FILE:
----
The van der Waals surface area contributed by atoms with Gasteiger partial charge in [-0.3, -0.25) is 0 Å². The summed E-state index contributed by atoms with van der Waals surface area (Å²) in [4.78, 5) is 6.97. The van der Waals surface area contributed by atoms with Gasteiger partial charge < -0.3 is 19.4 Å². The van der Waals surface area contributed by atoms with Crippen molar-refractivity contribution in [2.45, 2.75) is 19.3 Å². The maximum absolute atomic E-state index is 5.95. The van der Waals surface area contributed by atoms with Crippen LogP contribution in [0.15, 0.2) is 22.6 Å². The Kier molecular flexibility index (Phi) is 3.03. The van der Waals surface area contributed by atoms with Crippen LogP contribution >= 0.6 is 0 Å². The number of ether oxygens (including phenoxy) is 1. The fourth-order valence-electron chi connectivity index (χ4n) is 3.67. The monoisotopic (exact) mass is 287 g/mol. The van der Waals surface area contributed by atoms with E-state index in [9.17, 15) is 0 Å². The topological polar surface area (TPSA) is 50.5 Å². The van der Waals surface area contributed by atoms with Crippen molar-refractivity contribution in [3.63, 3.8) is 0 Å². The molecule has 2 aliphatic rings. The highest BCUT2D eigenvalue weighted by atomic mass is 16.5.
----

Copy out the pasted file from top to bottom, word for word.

The van der Waals surface area contributed by atoms with Gasteiger partial charge in [-0.3, -0.25) is 0 Å². The summed E-state index contributed by atoms with van der Waals surface area (Å²) in [4.78, 5) is 6.97. The van der Waals surface area contributed by atoms with Gasteiger partial charge < -0.3 is 19.4 Å². The van der Waals surface area contributed by atoms with Crippen molar-refractivity contribution in [2.45, 2.75) is 19.3 Å². The maximum absolute atomic E-state index is 5.95. The van der Waals surface area contributed by atoms with Crippen LogP contribution in [0.15, 0.2) is 22.6 Å². The Kier molecular flexibility index (Phi) is 3.03. The van der Waals surface area contributed by atoms with Crippen LogP contribution >= 0.6 is 0 Å². The number of ether oxygens (including phenoxy) is 1. The fourth-order valence-electron chi connectivity index (χ4n) is 3.67. The monoisotopic (exact) mass is 287 g/mol. The van der Waals surface area contributed by atoms with E-state index in [9.17, 15) is 0 Å². The topological polar surface area (TPSA) is 50.5 Å². The van der Waals surface area contributed by atoms with Crippen molar-refractivity contribution in [3.63, 3.8) is 0 Å². The molecule has 2 aliphatic rings. The highest BCUT2D eigenvalue weighted by atomic mass is 16.5.